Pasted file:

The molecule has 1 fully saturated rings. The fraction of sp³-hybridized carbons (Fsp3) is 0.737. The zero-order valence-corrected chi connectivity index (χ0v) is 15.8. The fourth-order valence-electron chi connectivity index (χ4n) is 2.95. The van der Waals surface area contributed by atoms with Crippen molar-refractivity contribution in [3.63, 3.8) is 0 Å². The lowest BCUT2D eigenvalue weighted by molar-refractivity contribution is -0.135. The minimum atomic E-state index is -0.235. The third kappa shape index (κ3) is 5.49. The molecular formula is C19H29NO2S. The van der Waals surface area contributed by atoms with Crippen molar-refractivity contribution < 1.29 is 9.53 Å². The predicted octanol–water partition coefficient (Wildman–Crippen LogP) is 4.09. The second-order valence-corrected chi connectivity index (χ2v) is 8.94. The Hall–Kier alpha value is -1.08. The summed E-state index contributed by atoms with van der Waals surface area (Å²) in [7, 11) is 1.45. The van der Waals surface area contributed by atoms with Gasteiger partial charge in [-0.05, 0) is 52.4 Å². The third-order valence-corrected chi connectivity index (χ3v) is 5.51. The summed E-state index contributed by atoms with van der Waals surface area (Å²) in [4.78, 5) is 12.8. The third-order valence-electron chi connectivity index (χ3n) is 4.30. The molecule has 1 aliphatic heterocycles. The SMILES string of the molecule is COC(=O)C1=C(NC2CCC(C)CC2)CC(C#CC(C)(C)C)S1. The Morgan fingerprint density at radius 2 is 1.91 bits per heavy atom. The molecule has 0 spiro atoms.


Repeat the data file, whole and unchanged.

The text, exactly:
The molecule has 1 fully saturated rings. The fraction of sp³-hybridized carbons (Fsp3) is 0.737. The zero-order valence-corrected chi connectivity index (χ0v) is 15.8. The fourth-order valence-electron chi connectivity index (χ4n) is 2.95. The van der Waals surface area contributed by atoms with Crippen molar-refractivity contribution in [3.63, 3.8) is 0 Å². The lowest BCUT2D eigenvalue weighted by molar-refractivity contribution is -0.135. The minimum atomic E-state index is -0.235. The third kappa shape index (κ3) is 5.49. The molecular formula is C19H29NO2S. The van der Waals surface area contributed by atoms with Crippen molar-refractivity contribution < 1.29 is 9.53 Å². The predicted octanol–water partition coefficient (Wildman–Crippen LogP) is 4.09. The second-order valence-corrected chi connectivity index (χ2v) is 8.94. The Hall–Kier alpha value is -1.08. The summed E-state index contributed by atoms with van der Waals surface area (Å²) in [7, 11) is 1.45. The van der Waals surface area contributed by atoms with Gasteiger partial charge in [-0.05, 0) is 52.4 Å². The third-order valence-corrected chi connectivity index (χ3v) is 5.51. The summed E-state index contributed by atoms with van der Waals surface area (Å²) in [4.78, 5) is 12.8. The third-order valence-electron chi connectivity index (χ3n) is 4.30. The molecule has 1 aliphatic heterocycles. The SMILES string of the molecule is COC(=O)C1=C(NC2CCC(C)CC2)CC(C#CC(C)(C)C)S1. The Morgan fingerprint density at radius 2 is 1.91 bits per heavy atom. The molecule has 0 spiro atoms.